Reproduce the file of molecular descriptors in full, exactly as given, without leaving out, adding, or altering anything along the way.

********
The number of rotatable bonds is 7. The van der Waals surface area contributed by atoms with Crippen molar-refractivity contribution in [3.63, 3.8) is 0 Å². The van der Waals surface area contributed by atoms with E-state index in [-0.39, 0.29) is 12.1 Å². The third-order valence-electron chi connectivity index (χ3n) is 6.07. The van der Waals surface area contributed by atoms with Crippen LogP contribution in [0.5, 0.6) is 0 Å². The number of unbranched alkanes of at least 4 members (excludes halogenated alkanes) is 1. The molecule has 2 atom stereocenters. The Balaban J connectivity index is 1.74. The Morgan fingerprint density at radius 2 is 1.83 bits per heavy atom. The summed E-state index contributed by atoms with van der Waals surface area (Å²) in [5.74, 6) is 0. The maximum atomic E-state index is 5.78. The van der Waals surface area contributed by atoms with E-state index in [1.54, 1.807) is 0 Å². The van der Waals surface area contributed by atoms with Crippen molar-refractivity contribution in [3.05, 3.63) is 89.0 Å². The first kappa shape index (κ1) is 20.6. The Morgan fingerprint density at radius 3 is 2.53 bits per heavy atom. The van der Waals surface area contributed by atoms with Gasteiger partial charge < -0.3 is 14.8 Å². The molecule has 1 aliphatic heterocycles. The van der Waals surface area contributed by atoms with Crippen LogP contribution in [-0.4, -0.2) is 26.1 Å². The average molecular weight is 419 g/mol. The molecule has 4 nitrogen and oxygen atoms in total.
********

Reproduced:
The number of rotatable bonds is 7. The van der Waals surface area contributed by atoms with Crippen molar-refractivity contribution in [3.63, 3.8) is 0 Å². The van der Waals surface area contributed by atoms with E-state index in [-0.39, 0.29) is 12.1 Å². The third-order valence-electron chi connectivity index (χ3n) is 6.07. The van der Waals surface area contributed by atoms with Crippen LogP contribution in [0.5, 0.6) is 0 Å². The number of unbranched alkanes of at least 4 members (excludes halogenated alkanes) is 1. The molecule has 2 atom stereocenters. The Balaban J connectivity index is 1.74. The Morgan fingerprint density at radius 2 is 1.83 bits per heavy atom. The summed E-state index contributed by atoms with van der Waals surface area (Å²) in [5.74, 6) is 0. The maximum atomic E-state index is 5.78. The van der Waals surface area contributed by atoms with E-state index in [1.54, 1.807) is 0 Å². The van der Waals surface area contributed by atoms with Crippen molar-refractivity contribution in [3.05, 3.63) is 89.0 Å². The first kappa shape index (κ1) is 20.6. The Morgan fingerprint density at radius 3 is 2.53 bits per heavy atom. The van der Waals surface area contributed by atoms with Gasteiger partial charge < -0.3 is 14.8 Å². The molecule has 1 aliphatic heterocycles. The van der Waals surface area contributed by atoms with Crippen LogP contribution in [-0.4, -0.2) is 26.1 Å². The average molecular weight is 419 g/mol. The molecule has 4 nitrogen and oxygen atoms in total.